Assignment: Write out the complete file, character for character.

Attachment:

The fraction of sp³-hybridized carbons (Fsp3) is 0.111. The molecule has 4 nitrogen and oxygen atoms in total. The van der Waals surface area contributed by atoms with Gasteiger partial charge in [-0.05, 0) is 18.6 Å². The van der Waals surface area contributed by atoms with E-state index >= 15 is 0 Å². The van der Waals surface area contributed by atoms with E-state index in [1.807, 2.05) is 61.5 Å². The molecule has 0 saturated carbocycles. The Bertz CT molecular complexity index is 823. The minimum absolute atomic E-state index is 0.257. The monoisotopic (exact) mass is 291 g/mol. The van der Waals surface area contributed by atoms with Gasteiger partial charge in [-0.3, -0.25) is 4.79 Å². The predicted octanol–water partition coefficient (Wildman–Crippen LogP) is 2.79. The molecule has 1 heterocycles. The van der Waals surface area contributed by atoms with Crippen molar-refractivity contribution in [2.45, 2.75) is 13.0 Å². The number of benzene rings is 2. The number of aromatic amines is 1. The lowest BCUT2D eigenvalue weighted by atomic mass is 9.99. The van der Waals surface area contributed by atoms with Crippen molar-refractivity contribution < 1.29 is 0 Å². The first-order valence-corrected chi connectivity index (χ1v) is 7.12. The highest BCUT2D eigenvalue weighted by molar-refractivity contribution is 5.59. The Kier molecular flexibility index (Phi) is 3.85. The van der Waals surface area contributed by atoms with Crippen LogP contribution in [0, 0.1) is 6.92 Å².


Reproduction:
The fraction of sp³-hybridized carbons (Fsp3) is 0.111. The molecule has 4 nitrogen and oxygen atoms in total. The van der Waals surface area contributed by atoms with Gasteiger partial charge in [-0.05, 0) is 18.6 Å². The van der Waals surface area contributed by atoms with E-state index >= 15 is 0 Å². The van der Waals surface area contributed by atoms with E-state index in [1.807, 2.05) is 61.5 Å². The molecule has 0 saturated carbocycles. The Bertz CT molecular complexity index is 823. The minimum absolute atomic E-state index is 0.257. The monoisotopic (exact) mass is 291 g/mol. The van der Waals surface area contributed by atoms with Gasteiger partial charge in [-0.3, -0.25) is 4.79 Å². The predicted octanol–water partition coefficient (Wildman–Crippen LogP) is 2.79. The molecule has 1 heterocycles. The van der Waals surface area contributed by atoms with Crippen molar-refractivity contribution in [2.45, 2.75) is 13.0 Å². The number of benzene rings is 2. The number of aromatic amines is 1. The lowest BCUT2D eigenvalue weighted by atomic mass is 9.99. The van der Waals surface area contributed by atoms with Crippen molar-refractivity contribution < 1.29 is 0 Å². The first-order valence-corrected chi connectivity index (χ1v) is 7.12. The highest BCUT2D eigenvalue weighted by molar-refractivity contribution is 5.59. The Kier molecular flexibility index (Phi) is 3.85. The van der Waals surface area contributed by atoms with Crippen LogP contribution in [0, 0.1) is 6.92 Å².